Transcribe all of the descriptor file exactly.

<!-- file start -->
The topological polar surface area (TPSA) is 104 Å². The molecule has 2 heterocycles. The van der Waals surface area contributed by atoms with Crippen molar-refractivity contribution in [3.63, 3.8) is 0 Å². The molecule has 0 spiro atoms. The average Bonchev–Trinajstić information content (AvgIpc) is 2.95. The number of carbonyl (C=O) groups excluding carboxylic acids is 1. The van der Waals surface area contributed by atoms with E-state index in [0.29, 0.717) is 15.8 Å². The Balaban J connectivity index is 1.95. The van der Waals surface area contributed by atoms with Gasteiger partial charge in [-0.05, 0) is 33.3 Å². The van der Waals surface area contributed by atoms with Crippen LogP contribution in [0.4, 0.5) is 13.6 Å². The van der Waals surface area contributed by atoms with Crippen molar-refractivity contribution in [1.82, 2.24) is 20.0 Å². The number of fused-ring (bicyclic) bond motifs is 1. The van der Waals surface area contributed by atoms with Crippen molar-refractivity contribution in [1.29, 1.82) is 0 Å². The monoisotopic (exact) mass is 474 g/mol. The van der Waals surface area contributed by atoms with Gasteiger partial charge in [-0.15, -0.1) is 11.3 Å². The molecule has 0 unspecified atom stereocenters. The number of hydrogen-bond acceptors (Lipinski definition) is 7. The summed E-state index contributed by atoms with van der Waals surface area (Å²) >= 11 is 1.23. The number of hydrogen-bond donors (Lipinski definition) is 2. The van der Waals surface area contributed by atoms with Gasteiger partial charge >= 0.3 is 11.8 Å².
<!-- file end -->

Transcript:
The topological polar surface area (TPSA) is 104 Å². The molecule has 2 heterocycles. The van der Waals surface area contributed by atoms with Crippen molar-refractivity contribution in [3.63, 3.8) is 0 Å². The molecule has 0 spiro atoms. The average Bonchev–Trinajstić information content (AvgIpc) is 2.95. The number of carbonyl (C=O) groups excluding carboxylic acids is 1. The van der Waals surface area contributed by atoms with E-state index in [0.29, 0.717) is 15.8 Å². The Balaban J connectivity index is 1.95. The van der Waals surface area contributed by atoms with Gasteiger partial charge in [-0.05, 0) is 33.3 Å². The van der Waals surface area contributed by atoms with Crippen LogP contribution in [0.4, 0.5) is 13.6 Å². The van der Waals surface area contributed by atoms with Crippen molar-refractivity contribution in [1.82, 2.24) is 20.0 Å². The number of fused-ring (bicyclic) bond motifs is 1. The van der Waals surface area contributed by atoms with Crippen molar-refractivity contribution in [1.29, 1.82) is 0 Å². The monoisotopic (exact) mass is 474 g/mol. The van der Waals surface area contributed by atoms with Gasteiger partial charge in [-0.15, -0.1) is 11.3 Å². The molecule has 0 unspecified atom stereocenters. The number of hydrogen-bond acceptors (Lipinski definition) is 7. The summed E-state index contributed by atoms with van der Waals surface area (Å²) >= 11 is 1.23. The number of hydrogen-bond donors (Lipinski definition) is 2. The van der Waals surface area contributed by atoms with Gasteiger partial charge >= 0.3 is 11.8 Å².